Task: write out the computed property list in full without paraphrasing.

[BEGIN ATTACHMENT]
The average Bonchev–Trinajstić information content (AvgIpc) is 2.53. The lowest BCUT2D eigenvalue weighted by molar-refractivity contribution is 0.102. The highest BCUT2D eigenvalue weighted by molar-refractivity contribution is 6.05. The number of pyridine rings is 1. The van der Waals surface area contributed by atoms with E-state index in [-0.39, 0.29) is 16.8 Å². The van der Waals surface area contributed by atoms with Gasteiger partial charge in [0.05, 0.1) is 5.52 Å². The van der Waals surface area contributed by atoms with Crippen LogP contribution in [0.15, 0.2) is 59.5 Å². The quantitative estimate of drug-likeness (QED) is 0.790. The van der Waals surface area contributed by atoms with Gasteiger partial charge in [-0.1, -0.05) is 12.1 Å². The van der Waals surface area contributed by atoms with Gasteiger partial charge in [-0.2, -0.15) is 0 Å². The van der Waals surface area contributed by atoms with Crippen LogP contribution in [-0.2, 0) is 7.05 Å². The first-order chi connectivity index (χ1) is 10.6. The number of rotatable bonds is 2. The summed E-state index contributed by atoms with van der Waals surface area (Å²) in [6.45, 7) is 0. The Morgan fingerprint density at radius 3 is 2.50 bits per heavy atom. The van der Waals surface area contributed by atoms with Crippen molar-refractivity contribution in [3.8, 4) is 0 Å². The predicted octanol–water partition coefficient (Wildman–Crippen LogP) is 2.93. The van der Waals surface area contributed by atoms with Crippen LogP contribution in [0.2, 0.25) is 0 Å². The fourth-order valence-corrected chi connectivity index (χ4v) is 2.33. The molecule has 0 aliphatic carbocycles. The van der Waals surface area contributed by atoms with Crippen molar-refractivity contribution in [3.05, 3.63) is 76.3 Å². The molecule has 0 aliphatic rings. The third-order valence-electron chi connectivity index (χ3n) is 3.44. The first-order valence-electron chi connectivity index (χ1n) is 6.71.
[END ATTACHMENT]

The average Bonchev–Trinajstić information content (AvgIpc) is 2.53. The lowest BCUT2D eigenvalue weighted by molar-refractivity contribution is 0.102. The highest BCUT2D eigenvalue weighted by molar-refractivity contribution is 6.05. The number of pyridine rings is 1. The van der Waals surface area contributed by atoms with E-state index in [-0.39, 0.29) is 16.8 Å². The van der Waals surface area contributed by atoms with Gasteiger partial charge in [0.05, 0.1) is 5.52 Å². The van der Waals surface area contributed by atoms with Crippen LogP contribution in [0.15, 0.2) is 59.5 Å². The quantitative estimate of drug-likeness (QED) is 0.790. The van der Waals surface area contributed by atoms with Gasteiger partial charge in [-0.1, -0.05) is 12.1 Å². The van der Waals surface area contributed by atoms with Gasteiger partial charge in [-0.2, -0.15) is 0 Å². The van der Waals surface area contributed by atoms with Crippen LogP contribution in [-0.2, 0) is 7.05 Å². The first-order chi connectivity index (χ1) is 10.6. The number of rotatable bonds is 2. The summed E-state index contributed by atoms with van der Waals surface area (Å²) in [6.45, 7) is 0. The Morgan fingerprint density at radius 3 is 2.50 bits per heavy atom. The van der Waals surface area contributed by atoms with Crippen molar-refractivity contribution in [3.8, 4) is 0 Å². The predicted octanol–water partition coefficient (Wildman–Crippen LogP) is 2.93. The van der Waals surface area contributed by atoms with Crippen LogP contribution in [0.2, 0.25) is 0 Å². The fourth-order valence-corrected chi connectivity index (χ4v) is 2.33. The molecule has 0 aliphatic carbocycles. The van der Waals surface area contributed by atoms with Crippen molar-refractivity contribution in [3.05, 3.63) is 76.3 Å². The molecule has 0 aliphatic rings. The third-order valence-electron chi connectivity index (χ3n) is 3.44. The first-order valence-electron chi connectivity index (χ1n) is 6.71.